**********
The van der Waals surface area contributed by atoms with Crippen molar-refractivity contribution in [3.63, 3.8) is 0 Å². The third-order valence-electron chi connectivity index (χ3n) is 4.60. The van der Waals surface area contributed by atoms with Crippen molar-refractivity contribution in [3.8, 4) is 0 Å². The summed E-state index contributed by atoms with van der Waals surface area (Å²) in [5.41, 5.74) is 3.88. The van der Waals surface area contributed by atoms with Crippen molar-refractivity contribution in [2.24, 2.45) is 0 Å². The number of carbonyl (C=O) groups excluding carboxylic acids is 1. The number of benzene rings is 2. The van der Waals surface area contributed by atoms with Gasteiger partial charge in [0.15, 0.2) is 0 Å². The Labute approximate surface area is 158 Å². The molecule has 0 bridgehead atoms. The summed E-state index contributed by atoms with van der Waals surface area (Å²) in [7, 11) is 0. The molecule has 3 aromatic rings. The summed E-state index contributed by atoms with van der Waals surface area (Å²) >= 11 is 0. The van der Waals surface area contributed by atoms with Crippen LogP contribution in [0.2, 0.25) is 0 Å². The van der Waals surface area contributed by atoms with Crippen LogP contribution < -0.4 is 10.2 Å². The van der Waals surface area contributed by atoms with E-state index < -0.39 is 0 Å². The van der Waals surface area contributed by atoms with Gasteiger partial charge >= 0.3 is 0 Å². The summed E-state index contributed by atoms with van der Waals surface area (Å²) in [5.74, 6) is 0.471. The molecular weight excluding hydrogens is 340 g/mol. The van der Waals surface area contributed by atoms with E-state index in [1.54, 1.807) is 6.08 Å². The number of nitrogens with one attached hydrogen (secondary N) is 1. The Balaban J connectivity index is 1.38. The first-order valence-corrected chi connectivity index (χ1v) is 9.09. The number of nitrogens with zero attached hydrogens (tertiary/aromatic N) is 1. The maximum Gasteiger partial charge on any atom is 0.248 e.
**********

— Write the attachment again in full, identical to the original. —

The van der Waals surface area contributed by atoms with Crippen molar-refractivity contribution in [3.63, 3.8) is 0 Å². The third-order valence-electron chi connectivity index (χ3n) is 4.60. The van der Waals surface area contributed by atoms with Crippen molar-refractivity contribution in [3.8, 4) is 0 Å². The summed E-state index contributed by atoms with van der Waals surface area (Å²) in [5.41, 5.74) is 3.88. The van der Waals surface area contributed by atoms with Crippen molar-refractivity contribution in [2.24, 2.45) is 0 Å². The number of carbonyl (C=O) groups excluding carboxylic acids is 1. The number of benzene rings is 2. The van der Waals surface area contributed by atoms with Gasteiger partial charge in [0.15, 0.2) is 0 Å². The Labute approximate surface area is 158 Å². The molecule has 0 bridgehead atoms. The summed E-state index contributed by atoms with van der Waals surface area (Å²) in [7, 11) is 0. The molecule has 3 aromatic rings. The summed E-state index contributed by atoms with van der Waals surface area (Å²) >= 11 is 0. The van der Waals surface area contributed by atoms with Crippen LogP contribution in [0.2, 0.25) is 0 Å². The van der Waals surface area contributed by atoms with Crippen LogP contribution < -0.4 is 10.2 Å². The van der Waals surface area contributed by atoms with E-state index < -0.39 is 0 Å². The van der Waals surface area contributed by atoms with Gasteiger partial charge >= 0.3 is 0 Å². The summed E-state index contributed by atoms with van der Waals surface area (Å²) in [5.74, 6) is 0.471. The molecular weight excluding hydrogens is 340 g/mol. The van der Waals surface area contributed by atoms with E-state index in [1.54, 1.807) is 6.08 Å². The number of nitrogens with one attached hydrogen (secondary N) is 1. The Balaban J connectivity index is 1.38. The first-order valence-corrected chi connectivity index (χ1v) is 9.09. The number of nitrogens with zero attached hydrogens (tertiary/aromatic N) is 1. The maximum Gasteiger partial charge on any atom is 0.248 e.